Corey Feldman's Memoir Details Sexual Abuse in Hollywood & the Excerpts are Disturbing

In a new memoir titled Coreyography which comes out on Oct. 28, former child star Corey Feldman reveals a whole slew of disturbing details about his and Corey Haim's experience during their child stardom in Hollywood. Feldman's memoir reveals that both he and Haim were sexually abused by older men in the business, as well as introduced to drugs, which later manifested in addictions for both men. Feldman eventually got sober, but tragically, Haim died of a drug overdose in 2010.

Coreyography is an incredibly revealing book that explicitly chronicles the kind of sexual and drug abuse that both boys suffered. The Huffington Post notes:

On the 1986 set of "Lucas," Haim told Feldman that “an adult male convinced him that it was perfectly normal for older men and younger boys in the business to have sexual relations, that it was what all the guys do. So they walked off to a secluded area between two trailers ... and Haim allowed himself to be sodomized," Feldman wrote, per an excerpt obtained by Page Six.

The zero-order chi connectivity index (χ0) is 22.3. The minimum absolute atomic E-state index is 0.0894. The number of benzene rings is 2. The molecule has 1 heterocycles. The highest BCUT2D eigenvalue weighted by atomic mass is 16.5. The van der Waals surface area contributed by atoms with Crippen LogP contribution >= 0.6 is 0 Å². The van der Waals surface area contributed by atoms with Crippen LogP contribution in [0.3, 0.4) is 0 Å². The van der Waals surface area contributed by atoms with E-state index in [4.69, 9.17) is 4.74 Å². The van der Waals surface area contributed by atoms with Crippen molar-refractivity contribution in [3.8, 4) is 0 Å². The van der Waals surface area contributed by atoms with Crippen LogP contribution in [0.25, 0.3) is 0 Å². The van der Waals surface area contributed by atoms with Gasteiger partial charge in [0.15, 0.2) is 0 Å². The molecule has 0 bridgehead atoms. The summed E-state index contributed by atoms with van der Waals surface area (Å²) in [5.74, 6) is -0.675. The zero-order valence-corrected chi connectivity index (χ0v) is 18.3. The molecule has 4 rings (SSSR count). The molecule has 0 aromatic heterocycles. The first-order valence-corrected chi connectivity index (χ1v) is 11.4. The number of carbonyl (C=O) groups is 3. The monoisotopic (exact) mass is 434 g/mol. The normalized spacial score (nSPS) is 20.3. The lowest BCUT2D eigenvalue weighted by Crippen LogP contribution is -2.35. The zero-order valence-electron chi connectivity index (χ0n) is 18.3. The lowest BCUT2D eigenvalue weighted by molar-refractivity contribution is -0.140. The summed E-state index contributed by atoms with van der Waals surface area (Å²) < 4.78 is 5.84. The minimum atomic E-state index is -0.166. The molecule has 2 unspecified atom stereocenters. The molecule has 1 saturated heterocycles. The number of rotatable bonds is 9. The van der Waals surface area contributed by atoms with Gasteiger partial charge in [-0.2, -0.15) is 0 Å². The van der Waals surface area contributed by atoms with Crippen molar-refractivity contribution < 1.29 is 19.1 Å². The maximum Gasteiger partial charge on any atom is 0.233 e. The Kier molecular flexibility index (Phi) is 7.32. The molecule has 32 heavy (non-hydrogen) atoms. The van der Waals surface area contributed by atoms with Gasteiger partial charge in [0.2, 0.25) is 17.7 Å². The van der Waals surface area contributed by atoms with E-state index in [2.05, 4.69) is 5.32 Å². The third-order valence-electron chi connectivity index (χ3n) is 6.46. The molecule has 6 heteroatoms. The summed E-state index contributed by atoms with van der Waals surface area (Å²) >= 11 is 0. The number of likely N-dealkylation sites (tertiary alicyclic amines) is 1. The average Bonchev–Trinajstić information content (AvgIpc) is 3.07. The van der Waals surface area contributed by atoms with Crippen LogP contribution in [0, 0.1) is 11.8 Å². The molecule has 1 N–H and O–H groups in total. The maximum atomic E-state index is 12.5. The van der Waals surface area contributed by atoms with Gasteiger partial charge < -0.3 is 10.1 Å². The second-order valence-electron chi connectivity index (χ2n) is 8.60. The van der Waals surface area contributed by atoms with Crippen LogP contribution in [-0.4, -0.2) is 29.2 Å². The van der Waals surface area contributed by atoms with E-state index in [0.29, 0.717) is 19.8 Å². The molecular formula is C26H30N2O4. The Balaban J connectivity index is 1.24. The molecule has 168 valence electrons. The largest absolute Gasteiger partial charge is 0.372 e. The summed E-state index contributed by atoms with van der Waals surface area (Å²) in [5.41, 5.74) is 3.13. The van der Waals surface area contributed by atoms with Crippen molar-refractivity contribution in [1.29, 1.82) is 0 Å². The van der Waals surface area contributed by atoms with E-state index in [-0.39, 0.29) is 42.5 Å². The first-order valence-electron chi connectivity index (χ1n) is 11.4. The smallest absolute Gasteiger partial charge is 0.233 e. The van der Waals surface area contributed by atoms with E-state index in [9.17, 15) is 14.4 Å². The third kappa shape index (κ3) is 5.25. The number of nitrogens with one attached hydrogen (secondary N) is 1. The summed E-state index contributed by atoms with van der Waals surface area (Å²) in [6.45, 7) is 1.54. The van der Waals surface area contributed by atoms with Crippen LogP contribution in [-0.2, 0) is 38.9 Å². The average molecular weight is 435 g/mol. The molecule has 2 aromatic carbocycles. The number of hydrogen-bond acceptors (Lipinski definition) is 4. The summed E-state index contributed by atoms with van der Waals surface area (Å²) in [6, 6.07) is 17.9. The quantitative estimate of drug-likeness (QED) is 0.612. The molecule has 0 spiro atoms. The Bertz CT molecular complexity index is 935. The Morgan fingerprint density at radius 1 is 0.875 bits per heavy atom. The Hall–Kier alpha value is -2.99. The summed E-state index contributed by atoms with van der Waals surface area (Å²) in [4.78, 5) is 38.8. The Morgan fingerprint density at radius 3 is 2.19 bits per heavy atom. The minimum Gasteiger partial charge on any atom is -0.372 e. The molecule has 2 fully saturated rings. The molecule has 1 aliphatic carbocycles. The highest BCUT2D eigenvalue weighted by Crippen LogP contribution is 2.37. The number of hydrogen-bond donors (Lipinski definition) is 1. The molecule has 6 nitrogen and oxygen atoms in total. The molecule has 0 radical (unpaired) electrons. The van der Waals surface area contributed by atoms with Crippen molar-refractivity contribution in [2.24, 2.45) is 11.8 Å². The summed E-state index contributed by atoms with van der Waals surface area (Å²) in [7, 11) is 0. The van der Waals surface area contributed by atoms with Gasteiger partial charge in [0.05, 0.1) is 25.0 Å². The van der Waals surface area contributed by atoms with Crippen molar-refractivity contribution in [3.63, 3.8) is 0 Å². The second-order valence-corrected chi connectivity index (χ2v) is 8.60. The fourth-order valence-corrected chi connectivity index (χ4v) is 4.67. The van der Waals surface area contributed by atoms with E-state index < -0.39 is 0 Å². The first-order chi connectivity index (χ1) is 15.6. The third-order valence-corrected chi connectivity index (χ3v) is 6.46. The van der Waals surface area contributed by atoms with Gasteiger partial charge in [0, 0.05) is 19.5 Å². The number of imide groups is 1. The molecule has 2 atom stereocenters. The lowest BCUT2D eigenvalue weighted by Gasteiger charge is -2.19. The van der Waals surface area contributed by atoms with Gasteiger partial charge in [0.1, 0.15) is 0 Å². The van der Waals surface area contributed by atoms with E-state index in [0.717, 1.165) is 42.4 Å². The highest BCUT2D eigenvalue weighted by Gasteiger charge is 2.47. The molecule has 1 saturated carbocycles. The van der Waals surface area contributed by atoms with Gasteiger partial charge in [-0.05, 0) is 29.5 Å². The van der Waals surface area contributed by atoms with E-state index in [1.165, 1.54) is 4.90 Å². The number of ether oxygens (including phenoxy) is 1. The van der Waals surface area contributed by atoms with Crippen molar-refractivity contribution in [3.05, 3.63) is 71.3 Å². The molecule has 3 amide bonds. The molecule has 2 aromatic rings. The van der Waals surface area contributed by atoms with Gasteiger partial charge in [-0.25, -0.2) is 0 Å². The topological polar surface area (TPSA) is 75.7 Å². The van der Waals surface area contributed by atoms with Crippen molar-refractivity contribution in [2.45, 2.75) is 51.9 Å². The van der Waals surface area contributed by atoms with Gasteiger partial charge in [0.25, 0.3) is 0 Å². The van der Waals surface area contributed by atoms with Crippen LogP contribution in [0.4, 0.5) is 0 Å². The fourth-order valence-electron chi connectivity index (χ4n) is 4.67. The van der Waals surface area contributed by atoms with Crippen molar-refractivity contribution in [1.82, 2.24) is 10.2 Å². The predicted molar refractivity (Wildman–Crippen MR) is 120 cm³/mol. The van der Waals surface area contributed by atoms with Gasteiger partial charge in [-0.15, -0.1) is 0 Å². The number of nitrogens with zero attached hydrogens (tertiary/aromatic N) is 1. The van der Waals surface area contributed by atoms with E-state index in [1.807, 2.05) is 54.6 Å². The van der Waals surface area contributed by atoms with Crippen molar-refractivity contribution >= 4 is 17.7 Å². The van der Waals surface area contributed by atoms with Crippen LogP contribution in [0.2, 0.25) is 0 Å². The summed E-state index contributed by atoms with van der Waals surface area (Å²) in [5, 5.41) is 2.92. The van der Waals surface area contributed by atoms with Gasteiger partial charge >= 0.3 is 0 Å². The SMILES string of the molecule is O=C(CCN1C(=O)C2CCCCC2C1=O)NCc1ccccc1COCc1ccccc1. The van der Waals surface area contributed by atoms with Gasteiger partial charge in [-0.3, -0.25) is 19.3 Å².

Even the short excerpts are disturbing. Before his death, Haim told People Magazine about his dark experiences, but did not name the names of any of his abusers. Similarly, it doesn't seem like Feldman's new biography will call out by name the man who sexually abused him. It would probably do more good if names were named so someone could be held responsible, but at least Feldman is revealing that this horrible abuse occurred — it could encourage current young stars in Hollywood to speak out if they are the victims of abuse.

Though at the time of his death Haim and Feldman were not speaking (because of Haim's drug use), Haim himself admitted that he suffered abuse before he died, so Feldman's book is not capitalizing on the tragedy, especially when you consider that he himself was a victim.

Sure, many people will probably pick up Coreyography to get the dirt, but hopefully the memoir will encourage kids — both famous and not — to speak out about sexual abuse. As for why the perpetrators aren't named, that's a different story.